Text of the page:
Aspen Times Weekly: Ridge Comes to the Mountains
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For reservations to the Ridge Vineyards Dinner on Dec. 12 or any of the Eight K Winter Wine Dinner events, call 970-923-8035.
Eight K is located in the Viceroy Hotel at 130 Wood Road in Snowmass Village.
So it’s on. With Thanksgiving’s arrival and the slopes opening, it is officially time to welcome the start of the winter season. And that means winter wine dinners.
In Snowmass, at the Viceroy’s Eight K restaurant, there is an exciting Winter Wine Dinner Series on tap that will bring some of California’s best vintners to the oh-so-cozy Vista Room. Wines are only a part of the equation, with the other being the bold mountain cuisine prepared by executive chef Will Nolan. Anyone who has been to Eight K over these past few winters knows that the New Orleans-born-and-bred (and fully tatted) chef has been turning out dishes that are as enticing as any in the Roaring Fork Valley. The opportunity to imbibe great wines paired with his Creole-inspired flavors makes for a sublime dining experience.
The series, basically a once-a-month gathering, kicks off on Dec. 12 with wines from Ridge Vineyards. Jan. 28 sees Napa cult cab producer Canard, and on Feb. 18 Emeritus Wines, a single-vineyard Pinot specialist, will be pouring in Snowmass. Then, March 22 will bring a should-not-miss-it event with the great Grgich Hills Winery of Napa Valley. An impressive lineup indeed.
The dinners are $150 per person, not inclusive of tax and tip. Seating is limited to a maximum of 32 guests per dinner for the five-course meals. If you are a local and driving to the Viceroy, parking is free when dining at Eight K, and if you are a member of the Very Viceroy Club you’ll get your 15 percent discount as always.
The chance to taste the wines of Ridge Vineyards is one of the highlights of the year for oenophiles.
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“These are special wines,” said the Viceroy’s director of wine, Rick Lang, in an understatement. “When I came here five years ago, one of my goals was to get Ridge in the house. Now we have.”
Lang’s esteem for the wines extends to Ridge’s longtime winemaker, as well. “There are two autographs I have ever coveted in my life,” he said. “One was Bob Dylan, and the other is Paul Draper.” He was referring to the bard of the generation and one of the most important winemakers of that same generation.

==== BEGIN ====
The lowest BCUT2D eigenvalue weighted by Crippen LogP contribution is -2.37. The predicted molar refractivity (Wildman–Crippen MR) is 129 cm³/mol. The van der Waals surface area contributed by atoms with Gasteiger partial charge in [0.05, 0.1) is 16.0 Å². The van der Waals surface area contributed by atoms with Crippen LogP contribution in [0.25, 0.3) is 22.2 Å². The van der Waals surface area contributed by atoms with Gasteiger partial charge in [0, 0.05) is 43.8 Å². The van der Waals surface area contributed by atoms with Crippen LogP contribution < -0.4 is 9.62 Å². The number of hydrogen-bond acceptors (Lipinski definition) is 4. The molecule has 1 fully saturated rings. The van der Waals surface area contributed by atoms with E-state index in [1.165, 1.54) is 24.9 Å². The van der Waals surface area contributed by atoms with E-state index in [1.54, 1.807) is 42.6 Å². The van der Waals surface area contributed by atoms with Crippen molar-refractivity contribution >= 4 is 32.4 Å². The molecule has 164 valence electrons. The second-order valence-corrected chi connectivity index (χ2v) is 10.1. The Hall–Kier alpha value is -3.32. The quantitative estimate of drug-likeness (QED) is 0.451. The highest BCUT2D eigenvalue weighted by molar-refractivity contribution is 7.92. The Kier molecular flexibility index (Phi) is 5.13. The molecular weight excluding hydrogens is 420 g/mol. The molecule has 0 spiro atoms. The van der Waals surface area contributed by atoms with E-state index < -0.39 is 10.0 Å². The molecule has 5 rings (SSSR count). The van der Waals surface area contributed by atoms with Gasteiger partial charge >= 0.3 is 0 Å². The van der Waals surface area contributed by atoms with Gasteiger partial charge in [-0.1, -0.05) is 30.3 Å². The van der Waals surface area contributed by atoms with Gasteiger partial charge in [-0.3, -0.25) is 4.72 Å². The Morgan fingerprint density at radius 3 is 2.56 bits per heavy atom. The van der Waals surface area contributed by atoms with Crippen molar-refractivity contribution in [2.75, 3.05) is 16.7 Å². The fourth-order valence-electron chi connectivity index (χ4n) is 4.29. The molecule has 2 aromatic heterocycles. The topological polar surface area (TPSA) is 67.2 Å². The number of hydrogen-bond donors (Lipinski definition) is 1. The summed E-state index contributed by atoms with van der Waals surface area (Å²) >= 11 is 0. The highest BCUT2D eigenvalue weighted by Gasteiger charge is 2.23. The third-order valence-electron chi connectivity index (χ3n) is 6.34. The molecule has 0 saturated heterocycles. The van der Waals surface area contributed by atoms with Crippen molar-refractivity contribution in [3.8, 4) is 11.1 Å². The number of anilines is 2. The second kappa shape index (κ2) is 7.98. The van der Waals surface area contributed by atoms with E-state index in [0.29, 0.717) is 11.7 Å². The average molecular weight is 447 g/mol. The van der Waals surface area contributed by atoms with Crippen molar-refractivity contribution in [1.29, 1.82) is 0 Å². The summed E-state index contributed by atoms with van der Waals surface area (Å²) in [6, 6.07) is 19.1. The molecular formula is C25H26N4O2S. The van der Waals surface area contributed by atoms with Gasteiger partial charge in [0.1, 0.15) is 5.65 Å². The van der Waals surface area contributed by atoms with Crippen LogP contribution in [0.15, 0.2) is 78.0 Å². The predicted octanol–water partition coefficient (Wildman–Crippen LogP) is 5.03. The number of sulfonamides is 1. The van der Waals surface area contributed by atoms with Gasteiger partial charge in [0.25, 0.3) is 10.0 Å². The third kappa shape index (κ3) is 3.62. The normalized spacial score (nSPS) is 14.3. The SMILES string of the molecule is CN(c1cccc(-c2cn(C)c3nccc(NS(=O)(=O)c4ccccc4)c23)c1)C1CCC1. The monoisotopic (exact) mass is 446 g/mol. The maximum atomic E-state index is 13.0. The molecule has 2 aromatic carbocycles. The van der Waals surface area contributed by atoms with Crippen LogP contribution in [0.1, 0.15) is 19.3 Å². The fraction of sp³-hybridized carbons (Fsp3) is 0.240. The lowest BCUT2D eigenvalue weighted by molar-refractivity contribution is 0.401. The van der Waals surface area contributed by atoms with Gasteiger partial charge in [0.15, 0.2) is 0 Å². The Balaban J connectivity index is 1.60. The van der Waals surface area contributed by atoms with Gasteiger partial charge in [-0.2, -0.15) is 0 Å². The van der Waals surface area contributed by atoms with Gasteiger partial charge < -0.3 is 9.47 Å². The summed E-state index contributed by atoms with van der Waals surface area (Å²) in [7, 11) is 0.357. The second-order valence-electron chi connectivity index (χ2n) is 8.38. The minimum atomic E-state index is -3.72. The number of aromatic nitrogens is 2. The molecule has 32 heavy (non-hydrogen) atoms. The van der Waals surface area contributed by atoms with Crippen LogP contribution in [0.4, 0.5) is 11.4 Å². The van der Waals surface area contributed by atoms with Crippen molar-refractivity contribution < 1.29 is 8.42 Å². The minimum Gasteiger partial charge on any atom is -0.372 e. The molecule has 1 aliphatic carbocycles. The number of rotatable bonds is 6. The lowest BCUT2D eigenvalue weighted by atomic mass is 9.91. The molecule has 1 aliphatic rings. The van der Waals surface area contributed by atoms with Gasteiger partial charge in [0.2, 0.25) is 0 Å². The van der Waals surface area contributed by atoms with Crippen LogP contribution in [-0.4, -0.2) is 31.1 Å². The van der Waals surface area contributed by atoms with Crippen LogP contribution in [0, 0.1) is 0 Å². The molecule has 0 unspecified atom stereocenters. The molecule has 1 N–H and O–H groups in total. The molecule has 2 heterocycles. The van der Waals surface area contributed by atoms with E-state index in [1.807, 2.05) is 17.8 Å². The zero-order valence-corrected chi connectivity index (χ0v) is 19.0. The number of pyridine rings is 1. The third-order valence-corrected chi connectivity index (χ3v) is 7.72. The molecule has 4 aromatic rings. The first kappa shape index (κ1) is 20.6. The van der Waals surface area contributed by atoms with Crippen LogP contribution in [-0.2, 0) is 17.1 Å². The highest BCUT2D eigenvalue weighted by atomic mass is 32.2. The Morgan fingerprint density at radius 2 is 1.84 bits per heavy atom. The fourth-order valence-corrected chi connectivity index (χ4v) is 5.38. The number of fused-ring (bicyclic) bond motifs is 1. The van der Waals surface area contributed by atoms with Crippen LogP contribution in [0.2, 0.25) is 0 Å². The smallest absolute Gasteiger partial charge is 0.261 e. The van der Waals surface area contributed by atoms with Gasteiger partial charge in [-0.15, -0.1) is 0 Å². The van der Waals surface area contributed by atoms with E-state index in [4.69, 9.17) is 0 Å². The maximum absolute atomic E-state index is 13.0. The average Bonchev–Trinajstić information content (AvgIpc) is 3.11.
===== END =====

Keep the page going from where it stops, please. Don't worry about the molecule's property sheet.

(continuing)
Draper was a Stanford philosophy major who took his first job in the American wine industry in 1969 as winemaker for a small Santa Cruz mountain winery owned by a group of Stanford professors. Ridge Vineyards, which has roots going back to the 1880s, possessed a magical vineyard called Monte Bello that produced, and still does produce, exceptional cabernet sauvignon. As a post-graduate student, Draper had some experience making wine in Chile, but he was learning by doing in those early days. He proved to be a quick study, however, and in the famed 1976 Judgment of Paris, his 1971 Ridge Monte Bello Cabernet took fifth place.
But his greatest contribution to the world of wine may be his rediscovery of and obsession with the production of great single-vineyard Zinfandel. Draper fell in love with both the old vines and the flavor profiles of the grape and began to search California for vineyards that had been planted in the 1880s and 1890s that were still capable of producing great fruit. Traveling far and wide, he has produced Zinfandel from over 100 different vineyard sites. He also advocates aging a wine that is more often than not consumed in the first few years following the vintage.
Draper and Ridge wines are products of the vineyard. Today Ridge is one of the largest growers of organic wine grapes in California with wineries at the original Monte Bello vineyard and in Sonoma County at Lytton Springs. Ridge’s philosophy is to let the grapes grow, juice flow and wines to basically make themselves. The less intervention the better. Draper is strongly opposed to over-oaked wines and believes that high alcohol is a sign of a wine out of balance.
“This is a Zin din featuring four outstanding examples of Ridge,” Lang said. Pairings include recent releases, including 2011 Zinfandels from Geyserville and Paso Robles and a 2012 Lytton Springs Zinfandel. There also will be a 2012 Ridge Three Valleys, which is led by Zin but also includes bits of Carignane and Petite Sirah, with a pinch of Alicante Bouchet.
For his part, Nolan has built a menu that includes a foie gras beignet, a pancetta-wrapped pork tenderloin and a bison Wellington. Yes, you will be well-fed.
“Though he is hardly a wine geek, Will has an uncanny ability to create spot-on pairings with wines,” Lang said. “This should be an amazing meal.”
Kelly J. Hayes lives in the soon-to-be-designated appellation of Old Snowmass with his wife, Linda, and black Lab named Vino. He can be reached at email@example.com.
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This weekend we go local. After the bacchanalia that was the Food & Wine Classic last week, we turn to Snowmass for a kinder, gentler wine gathering as the 19th Snowmass Wine Festival gets underway.